“Customers are assets.” Have You Totally Lost Sight of Your Humanity?


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It occurs to me that whilst the words have changed the speakers who speak “Customers are assets.” continue to be gripped by the same old paradigm, the same old way of being-in-the-world. And it occurs to me that one makes little headway in cultivating genuine customer loyalty if one continues to be gripped by this outdated paradigm and the associated way of being-in-the-world. Let’s explore.

What kind of frame of reference would give rise to the statement “Customers are assets”? Think about it, engage with it, and it comes clear that the frame of economics, of trade, is what gives rise to this way of thinking, speaking, and being-in-the-world. It is in the world of the economist and accountant that one speaks of and deals in assets and liabilities. There are fixed assets and current assets. What does one do with assets? Well if you are an economist or accountant you leverage assets, you make assets sweat, you strive to generate a ROI from your assets…

Now please take a moment and think of your life, your personal life, your social life. How often do you talk of your partner as an asset? What about your father or mother? Do you refer to your children as assets? What about your friends do you speak of them as assets? How often do you hear other people, in social situation, speaking of the people in their lives as assets?

Now please tell me why you speak of your customers as assets.

I say that customers are not assets. I say that customers are people. I say that customers are fellow human beings. I say that customers have hopes and dreams. I say that customers have worries and concerns. And I say that it is the emotional bonds that we cultivate between our customers and ourselves that are assets. Why? The principle of reciprocity. Most of us are brought up to live the principle of reciprocity – to return good for good, and bad for bad. Most of us literally have no say in the matter. When people are good to us we feel compelled to be good to them. And if we do not return good for good our self-esteem takes a big hit.

Why is the distinction between “Customers are assets” and “It is the emotional bonds that we cultivate between our customers and ourselves that are assets” matter? Because, it is the very kind of being and showing up in the world that gives rise to the statement “Customers are assets” that gets in the way of cultivating emotional bonds with our customers.

Let me put it bluntly, the relationships that arise out of a context of love/service are vastly different to the relationships that arise out of a context of greed/selfishness/fear. Customers are not assets. Customers are people. And people do not like to be thought of or spoken of as “assets”. No, they crave to be appreciated, validated, trusted, supported, encouraged, helped, included, listened to, treated fairly …. Please notice these words – appreciation, validation, trust, support, encouragement, help, inclusion, listening – do not arise in the language/world of economists and accountants.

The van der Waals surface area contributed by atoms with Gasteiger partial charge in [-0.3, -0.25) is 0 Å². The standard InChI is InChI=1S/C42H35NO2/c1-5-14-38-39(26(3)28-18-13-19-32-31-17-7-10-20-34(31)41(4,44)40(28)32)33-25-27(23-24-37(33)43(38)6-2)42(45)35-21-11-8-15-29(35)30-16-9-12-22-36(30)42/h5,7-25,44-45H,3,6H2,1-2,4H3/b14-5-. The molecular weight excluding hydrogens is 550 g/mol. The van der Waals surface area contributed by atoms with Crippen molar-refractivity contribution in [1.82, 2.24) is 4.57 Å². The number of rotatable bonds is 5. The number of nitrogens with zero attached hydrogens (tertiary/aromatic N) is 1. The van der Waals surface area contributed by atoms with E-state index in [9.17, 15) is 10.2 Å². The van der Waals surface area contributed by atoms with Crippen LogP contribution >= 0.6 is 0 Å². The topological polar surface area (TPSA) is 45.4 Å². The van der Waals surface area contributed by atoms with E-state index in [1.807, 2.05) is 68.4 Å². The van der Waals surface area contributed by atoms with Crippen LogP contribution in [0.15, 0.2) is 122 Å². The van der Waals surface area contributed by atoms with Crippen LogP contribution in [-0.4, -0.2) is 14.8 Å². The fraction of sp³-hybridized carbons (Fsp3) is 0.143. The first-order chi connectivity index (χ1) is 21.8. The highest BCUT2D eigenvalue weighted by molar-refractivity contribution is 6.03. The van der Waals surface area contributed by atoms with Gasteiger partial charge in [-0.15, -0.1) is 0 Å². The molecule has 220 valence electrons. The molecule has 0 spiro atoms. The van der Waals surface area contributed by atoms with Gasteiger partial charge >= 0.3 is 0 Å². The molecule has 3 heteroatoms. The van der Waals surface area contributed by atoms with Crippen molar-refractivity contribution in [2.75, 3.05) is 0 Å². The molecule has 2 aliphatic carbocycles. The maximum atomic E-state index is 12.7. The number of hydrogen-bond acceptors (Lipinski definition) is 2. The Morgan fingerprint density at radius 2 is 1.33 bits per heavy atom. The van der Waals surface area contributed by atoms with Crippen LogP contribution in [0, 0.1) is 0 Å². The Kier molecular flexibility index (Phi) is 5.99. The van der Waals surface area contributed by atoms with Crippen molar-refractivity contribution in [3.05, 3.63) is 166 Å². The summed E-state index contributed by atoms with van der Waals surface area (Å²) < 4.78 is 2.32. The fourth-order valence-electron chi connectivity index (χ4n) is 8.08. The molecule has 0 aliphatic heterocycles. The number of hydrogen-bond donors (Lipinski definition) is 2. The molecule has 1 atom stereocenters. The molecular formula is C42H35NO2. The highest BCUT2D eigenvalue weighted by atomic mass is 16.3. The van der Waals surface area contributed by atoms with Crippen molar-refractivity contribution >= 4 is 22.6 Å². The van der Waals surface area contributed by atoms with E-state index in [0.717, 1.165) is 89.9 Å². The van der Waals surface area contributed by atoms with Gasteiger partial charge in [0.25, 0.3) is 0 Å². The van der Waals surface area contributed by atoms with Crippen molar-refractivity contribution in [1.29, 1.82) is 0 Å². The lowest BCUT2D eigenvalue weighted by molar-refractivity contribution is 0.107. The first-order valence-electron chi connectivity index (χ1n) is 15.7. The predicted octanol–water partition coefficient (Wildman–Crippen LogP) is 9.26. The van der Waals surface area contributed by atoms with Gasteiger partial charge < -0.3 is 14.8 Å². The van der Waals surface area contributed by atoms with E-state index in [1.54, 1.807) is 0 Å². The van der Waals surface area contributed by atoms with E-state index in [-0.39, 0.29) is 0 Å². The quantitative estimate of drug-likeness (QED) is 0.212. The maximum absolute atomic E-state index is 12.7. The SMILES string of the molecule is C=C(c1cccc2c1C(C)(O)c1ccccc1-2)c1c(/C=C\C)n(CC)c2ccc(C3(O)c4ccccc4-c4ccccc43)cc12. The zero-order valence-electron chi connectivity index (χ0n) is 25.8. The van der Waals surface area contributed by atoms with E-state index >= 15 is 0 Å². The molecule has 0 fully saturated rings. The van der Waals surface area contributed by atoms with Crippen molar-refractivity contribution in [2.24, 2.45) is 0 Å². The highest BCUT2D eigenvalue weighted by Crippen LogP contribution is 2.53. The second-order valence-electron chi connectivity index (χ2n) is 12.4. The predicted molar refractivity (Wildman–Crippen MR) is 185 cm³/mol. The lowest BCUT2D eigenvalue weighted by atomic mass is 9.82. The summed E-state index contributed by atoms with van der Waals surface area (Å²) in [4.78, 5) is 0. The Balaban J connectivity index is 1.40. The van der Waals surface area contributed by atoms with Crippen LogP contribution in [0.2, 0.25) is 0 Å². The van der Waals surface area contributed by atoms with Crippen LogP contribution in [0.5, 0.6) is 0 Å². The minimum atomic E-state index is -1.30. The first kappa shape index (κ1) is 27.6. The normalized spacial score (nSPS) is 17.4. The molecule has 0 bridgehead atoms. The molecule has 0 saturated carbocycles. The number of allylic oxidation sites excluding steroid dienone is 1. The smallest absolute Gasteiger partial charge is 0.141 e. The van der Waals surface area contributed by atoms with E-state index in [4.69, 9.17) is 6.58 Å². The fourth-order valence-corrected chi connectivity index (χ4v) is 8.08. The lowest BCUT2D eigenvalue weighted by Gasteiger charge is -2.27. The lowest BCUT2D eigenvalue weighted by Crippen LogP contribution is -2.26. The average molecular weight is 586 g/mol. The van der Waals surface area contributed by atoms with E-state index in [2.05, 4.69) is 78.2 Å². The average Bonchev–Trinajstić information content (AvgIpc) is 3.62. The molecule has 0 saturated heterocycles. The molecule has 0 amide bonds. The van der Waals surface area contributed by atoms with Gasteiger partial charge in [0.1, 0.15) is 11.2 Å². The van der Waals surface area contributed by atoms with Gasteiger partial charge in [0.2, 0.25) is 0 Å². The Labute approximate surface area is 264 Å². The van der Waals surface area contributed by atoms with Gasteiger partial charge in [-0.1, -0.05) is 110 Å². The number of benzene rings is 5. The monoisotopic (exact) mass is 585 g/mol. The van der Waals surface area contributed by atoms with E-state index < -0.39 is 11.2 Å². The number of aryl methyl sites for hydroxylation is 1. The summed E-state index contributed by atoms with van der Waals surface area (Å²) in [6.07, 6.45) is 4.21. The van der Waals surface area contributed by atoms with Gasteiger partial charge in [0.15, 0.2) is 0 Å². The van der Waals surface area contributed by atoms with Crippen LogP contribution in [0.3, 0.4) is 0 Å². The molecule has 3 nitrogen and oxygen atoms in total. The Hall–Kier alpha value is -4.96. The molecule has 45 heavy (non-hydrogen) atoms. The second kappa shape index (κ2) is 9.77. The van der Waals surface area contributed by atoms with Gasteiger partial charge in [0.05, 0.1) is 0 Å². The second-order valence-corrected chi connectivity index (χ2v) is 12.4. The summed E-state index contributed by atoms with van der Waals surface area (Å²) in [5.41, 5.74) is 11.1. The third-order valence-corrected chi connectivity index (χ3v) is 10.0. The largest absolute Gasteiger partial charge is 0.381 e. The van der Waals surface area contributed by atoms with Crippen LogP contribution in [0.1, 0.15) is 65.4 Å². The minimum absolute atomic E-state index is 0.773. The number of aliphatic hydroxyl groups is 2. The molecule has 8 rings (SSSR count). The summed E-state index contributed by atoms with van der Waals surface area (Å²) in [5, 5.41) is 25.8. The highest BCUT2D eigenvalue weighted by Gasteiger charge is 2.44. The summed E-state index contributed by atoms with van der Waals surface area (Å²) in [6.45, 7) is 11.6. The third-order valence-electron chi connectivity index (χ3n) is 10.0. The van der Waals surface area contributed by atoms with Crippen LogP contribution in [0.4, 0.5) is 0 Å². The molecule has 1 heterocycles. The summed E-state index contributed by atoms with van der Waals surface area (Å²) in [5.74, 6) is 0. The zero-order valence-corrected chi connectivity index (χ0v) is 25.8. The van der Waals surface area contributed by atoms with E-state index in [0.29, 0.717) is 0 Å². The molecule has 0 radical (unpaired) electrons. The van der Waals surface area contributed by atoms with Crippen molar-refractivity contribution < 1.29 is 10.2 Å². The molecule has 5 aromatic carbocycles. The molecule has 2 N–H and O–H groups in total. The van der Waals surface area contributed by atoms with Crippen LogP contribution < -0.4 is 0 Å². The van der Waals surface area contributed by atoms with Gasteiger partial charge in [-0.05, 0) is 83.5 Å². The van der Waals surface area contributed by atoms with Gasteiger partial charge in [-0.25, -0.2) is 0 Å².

If there are any doubts then let me put them to rest. Customers are loyal to you, your business, when you honour/validate that which matters most to them. What is that? Their human dignity. And their need to feel that you genuinely care for them and have their best interests at heart. If this shows up as being unrealistic then I say this to you: I was with friends who have built up a successful business, against the odds, through this very orientation: genuine caring for customers as fellow human beings.

Republished with author's permission from original post.

Maz Iqbal
Experienced management consultant and customer strategist who has been grappling with 'customer-centric business' since early 1999.


  1. ….at its core, otherwise all that is created is a commoditized, tactical, rational, functional, one-dimensional (often price-based) affiliation with customers which is constantly at risk. And, as you note, assets which are constantly at risk can hardly be seen as strategic contributors, or partners, for any business.

    Thinking of customers as assets is also kind of missing the point about the shared, mutual holistic benefit of customer relationships. Maybe this concept came from Machiavelli or The Godfather, because mobster gangs will always claim, in chess piece-asset fashion, that “the enemy of my enemy is my friend” Certainly, Maz, relationships need to be built on the full human value that is received. I address this as inside-out customer advocacy creation: http://www.customerthink.com/article/inside_out_advocacy_creating_and_sustaining_customer_centricity_and_loyalty


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